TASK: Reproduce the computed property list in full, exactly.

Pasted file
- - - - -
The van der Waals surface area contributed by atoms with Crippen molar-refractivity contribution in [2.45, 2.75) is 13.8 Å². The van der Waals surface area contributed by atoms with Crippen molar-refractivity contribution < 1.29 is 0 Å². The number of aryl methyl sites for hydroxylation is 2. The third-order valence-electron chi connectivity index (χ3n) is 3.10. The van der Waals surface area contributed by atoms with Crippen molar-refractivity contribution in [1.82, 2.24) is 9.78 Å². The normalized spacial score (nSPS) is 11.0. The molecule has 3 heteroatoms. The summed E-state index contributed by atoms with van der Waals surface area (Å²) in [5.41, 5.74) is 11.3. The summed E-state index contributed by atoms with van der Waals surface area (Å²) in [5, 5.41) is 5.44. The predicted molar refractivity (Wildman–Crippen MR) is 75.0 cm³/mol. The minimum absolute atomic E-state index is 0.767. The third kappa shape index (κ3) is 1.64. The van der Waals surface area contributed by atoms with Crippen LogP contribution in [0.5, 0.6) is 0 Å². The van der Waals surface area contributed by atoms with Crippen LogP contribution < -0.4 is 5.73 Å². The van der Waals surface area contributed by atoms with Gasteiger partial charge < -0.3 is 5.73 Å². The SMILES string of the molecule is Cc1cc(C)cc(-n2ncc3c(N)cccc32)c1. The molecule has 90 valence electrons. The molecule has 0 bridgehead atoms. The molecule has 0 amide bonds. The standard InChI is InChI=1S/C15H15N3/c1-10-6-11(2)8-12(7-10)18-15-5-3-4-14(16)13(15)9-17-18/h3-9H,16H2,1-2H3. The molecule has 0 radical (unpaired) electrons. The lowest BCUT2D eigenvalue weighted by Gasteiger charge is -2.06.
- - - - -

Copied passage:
The van der Waals surface area contributed by atoms with Crippen molar-refractivity contribution in [2.45, 2.75) is 13.8 Å². The van der Waals surface area contributed by atoms with Crippen molar-refractivity contribution < 1.29 is 0 Å². The number of aryl methyl sites for hydroxylation is 2. The third-order valence-electron chi connectivity index (χ3n) is 3.10. The van der Waals surface area contributed by atoms with Crippen molar-refractivity contribution in [1.82, 2.24) is 9.78 Å². The normalized spacial score (nSPS) is 11.0. The molecule has 3 heteroatoms. The summed E-state index contributed by atoms with van der Waals surface area (Å²) in [5.41, 5.74) is 11.3. The summed E-state index contributed by atoms with van der Waals surface area (Å²) in [5, 5.41) is 5.44. The predicted molar refractivity (Wildman–Crippen MR) is 75.0 cm³/mol. The minimum absolute atomic E-state index is 0.767. The third kappa shape index (κ3) is 1.64. The van der Waals surface area contributed by atoms with Crippen LogP contribution in [0.5, 0.6) is 0 Å². The van der Waals surface area contributed by atoms with Crippen LogP contribution < -0.4 is 5.73 Å². The van der Waals surface area contributed by atoms with Gasteiger partial charge < -0.3 is 5.73 Å². The SMILES string of the molecule is Cc1cc(C)cc(-n2ncc3c(N)cccc32)c1. The molecule has 90 valence electrons. The molecule has 0 bridgehead atoms. The molecule has 0 amide bonds. The standard InChI is InChI=1S/C15H15N3/c1-10-6-11(2)8-12(7-10)18-15-5-3-4-14(16)13(15)9-17-18/h3-9H,16H2,1-2H3. The molecule has 0 radical (unpaired) electrons. The lowest BCUT2D eigenvalue weighted by Gasteiger charge is -2.06.